In response to questions about the disappearance of the DFSR online presence and accusations about a meme it had posted, Ackermann told the Examiner that Doctors for Firearm Safety & Responsibility has “disbanded under accusations of racism” that he said are “totally unfounded.”
The meme in question is this one:
I’ve been distracted, and so when I first saw the meme my initial response was it’s the guy with face tattoos at upper right who is not like the others — he’s the only one not carrying a gun. But of course, that wasn’t the intent of the meme. As Ackermann told Baxter:
The graphic depicts three men and one woman. The three men are in threatening poses, two brandishing weapons and one with gang tattoos. The facial expressions are all those of predatory violence. The woman is obviously a sport shooter, engaged in her chosen discipline. The gangsters are definable by their behaviour. The sport shooter as well. The text asks why Trudeau conflates the sport shooter with the gangsters.
Even if we take Ackermann’s words at face value, the argument is implicitly racist: we’re supposed to be afraid of people because of their facial expressions.
But facial expressions are read in social context. Like spoken language, the expressions originate in learned behaviour in specific cultures. And my reaction to your facial expression depends in large part on my cultural and social biases based on our relative social positioning. There’s extensive academic literature about this.
So I wondered about the anti-gun control meme, and researched each of the photos.
To the point of different cultural reads of facial expressions, when I looked at this photo I saw something plaintive about it — maybe akin to pained suffering — but not a threat. A bit of research, however, found that it might show both suffering and threat.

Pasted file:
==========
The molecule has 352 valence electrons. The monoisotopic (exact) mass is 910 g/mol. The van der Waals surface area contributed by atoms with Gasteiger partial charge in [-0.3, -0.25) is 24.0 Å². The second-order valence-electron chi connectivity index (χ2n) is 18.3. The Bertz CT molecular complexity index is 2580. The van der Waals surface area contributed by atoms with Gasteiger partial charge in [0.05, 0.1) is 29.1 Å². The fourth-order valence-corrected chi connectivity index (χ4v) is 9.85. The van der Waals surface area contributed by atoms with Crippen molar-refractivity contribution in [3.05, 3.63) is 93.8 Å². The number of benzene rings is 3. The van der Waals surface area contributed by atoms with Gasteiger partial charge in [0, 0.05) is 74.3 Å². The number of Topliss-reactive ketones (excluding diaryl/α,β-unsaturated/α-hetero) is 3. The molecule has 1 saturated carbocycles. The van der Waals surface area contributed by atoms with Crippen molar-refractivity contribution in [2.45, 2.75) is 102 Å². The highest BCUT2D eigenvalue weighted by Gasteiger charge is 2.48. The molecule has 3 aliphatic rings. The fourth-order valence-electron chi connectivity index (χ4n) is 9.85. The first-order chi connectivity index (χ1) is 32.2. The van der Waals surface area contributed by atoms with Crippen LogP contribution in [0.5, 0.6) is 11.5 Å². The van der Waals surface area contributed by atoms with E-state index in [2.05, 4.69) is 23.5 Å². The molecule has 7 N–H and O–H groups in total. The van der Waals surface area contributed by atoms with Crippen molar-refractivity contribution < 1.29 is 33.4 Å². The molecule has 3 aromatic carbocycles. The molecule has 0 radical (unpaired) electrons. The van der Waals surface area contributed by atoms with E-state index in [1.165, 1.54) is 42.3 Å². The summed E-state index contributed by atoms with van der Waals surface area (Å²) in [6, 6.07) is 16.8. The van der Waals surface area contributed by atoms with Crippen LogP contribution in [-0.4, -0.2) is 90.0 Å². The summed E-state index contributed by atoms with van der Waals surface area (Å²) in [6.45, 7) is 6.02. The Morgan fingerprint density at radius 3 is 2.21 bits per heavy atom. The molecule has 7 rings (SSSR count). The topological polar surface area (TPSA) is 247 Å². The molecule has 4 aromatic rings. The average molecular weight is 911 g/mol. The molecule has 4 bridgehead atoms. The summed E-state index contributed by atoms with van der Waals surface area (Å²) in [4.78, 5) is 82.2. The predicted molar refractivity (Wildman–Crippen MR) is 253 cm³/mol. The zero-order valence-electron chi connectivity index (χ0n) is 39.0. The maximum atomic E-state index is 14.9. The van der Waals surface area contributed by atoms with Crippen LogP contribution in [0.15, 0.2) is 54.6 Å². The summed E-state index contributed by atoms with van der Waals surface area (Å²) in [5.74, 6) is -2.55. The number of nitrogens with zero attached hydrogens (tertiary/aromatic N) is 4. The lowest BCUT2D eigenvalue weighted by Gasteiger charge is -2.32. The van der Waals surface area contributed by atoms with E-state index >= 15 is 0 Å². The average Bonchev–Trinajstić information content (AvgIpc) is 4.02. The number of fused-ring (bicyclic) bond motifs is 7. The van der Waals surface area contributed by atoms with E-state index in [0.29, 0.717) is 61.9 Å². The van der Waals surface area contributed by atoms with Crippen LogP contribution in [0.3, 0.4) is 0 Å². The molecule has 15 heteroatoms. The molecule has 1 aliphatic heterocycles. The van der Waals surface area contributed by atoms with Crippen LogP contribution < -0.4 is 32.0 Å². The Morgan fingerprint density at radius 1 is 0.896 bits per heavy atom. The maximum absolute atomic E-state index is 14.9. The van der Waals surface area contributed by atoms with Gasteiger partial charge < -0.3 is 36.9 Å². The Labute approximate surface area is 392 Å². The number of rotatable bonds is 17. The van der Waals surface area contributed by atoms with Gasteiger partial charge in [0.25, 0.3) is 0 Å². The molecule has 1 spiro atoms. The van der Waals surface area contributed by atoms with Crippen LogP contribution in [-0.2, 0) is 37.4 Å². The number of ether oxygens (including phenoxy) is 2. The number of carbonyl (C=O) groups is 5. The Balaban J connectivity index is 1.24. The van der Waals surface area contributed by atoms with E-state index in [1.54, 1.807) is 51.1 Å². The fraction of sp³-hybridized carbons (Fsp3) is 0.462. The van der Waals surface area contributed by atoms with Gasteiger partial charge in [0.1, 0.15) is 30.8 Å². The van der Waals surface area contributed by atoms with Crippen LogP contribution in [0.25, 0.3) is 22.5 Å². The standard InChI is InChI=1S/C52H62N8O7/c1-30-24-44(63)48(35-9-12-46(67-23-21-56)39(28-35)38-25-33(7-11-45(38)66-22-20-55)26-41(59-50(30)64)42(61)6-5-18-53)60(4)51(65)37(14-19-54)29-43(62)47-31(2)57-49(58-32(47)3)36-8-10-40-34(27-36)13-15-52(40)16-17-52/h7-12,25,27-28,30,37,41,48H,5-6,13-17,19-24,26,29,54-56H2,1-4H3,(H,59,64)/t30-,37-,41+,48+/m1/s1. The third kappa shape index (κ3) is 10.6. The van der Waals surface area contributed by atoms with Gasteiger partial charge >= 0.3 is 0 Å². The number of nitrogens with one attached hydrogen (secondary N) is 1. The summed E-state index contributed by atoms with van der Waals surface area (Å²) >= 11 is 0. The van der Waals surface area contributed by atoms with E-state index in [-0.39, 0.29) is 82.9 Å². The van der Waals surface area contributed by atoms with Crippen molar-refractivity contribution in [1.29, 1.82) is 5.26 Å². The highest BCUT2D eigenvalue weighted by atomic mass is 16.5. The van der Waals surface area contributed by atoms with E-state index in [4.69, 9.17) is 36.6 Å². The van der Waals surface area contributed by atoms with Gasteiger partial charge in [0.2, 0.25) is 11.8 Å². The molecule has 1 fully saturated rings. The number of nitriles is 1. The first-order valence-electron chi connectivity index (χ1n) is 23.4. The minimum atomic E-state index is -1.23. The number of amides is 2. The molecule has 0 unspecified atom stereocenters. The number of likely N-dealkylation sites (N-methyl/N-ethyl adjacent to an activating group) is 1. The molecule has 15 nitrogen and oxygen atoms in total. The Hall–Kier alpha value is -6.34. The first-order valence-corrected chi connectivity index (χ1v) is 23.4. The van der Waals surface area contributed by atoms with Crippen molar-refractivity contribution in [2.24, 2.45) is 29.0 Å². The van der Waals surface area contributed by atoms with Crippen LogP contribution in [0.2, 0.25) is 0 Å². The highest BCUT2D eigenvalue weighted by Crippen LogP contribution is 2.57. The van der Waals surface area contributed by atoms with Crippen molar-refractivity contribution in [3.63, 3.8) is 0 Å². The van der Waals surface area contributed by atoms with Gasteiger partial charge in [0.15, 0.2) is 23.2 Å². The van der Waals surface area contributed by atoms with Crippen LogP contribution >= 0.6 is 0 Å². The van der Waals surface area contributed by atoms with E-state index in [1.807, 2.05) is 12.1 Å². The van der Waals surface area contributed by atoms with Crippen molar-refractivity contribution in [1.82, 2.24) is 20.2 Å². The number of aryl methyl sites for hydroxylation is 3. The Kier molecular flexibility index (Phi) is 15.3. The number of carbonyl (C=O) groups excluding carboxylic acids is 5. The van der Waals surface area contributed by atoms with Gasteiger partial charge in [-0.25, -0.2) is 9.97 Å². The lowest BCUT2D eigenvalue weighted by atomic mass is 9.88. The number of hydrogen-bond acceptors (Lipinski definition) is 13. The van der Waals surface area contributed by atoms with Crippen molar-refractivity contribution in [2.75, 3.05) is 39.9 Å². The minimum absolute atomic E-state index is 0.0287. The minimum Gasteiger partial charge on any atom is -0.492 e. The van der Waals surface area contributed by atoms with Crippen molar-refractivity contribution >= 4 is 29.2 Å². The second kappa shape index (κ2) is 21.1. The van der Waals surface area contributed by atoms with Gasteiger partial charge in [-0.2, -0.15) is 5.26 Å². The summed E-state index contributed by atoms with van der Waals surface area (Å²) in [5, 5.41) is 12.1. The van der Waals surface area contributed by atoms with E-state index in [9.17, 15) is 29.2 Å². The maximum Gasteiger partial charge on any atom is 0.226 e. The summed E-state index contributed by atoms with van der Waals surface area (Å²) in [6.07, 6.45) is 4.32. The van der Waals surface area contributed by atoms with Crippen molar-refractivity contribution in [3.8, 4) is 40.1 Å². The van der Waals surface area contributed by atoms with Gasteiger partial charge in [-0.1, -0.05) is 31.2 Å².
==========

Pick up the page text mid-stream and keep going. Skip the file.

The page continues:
The photo comes from a 2005 Reuters article about the El Pavon penitentiary in Escuintla, Guatemala, where M13 gang members are imprisoned. While the gang members use facial tattoos as a means of intimidation, the tattoos also reflect a much older Mayan tradition of tattooing. I suspect there’s more to the tattoos than I can understand sitting in safely colonized Halifax.
So how to read the photo above? The subject has probably committed horrible deeds, but he comes from a nation ripped apart by a genocidal civil war waged by a fascistic regime against the Mayan peasantry, and like many, he has found survival in a gang imported from Los Angeles. His position is far more complicated than simply “gangster.” Besides, he’s in prison in Guatemala; he’s not a threat to anyone in Canada.
Obviously, given the watermarks, this is a stock photo. It comes from the portfolio of Jason Stitt, a Texan who lived in New Zealand for many years, and so calls himself “keeweeboy.”
It appears Stitt took the photo used in the anti-gun control meme, titled “Gang Banger,” in 2013, when he was living in New Zealand. If he has expressed any political views whatsoever, I can’t find them.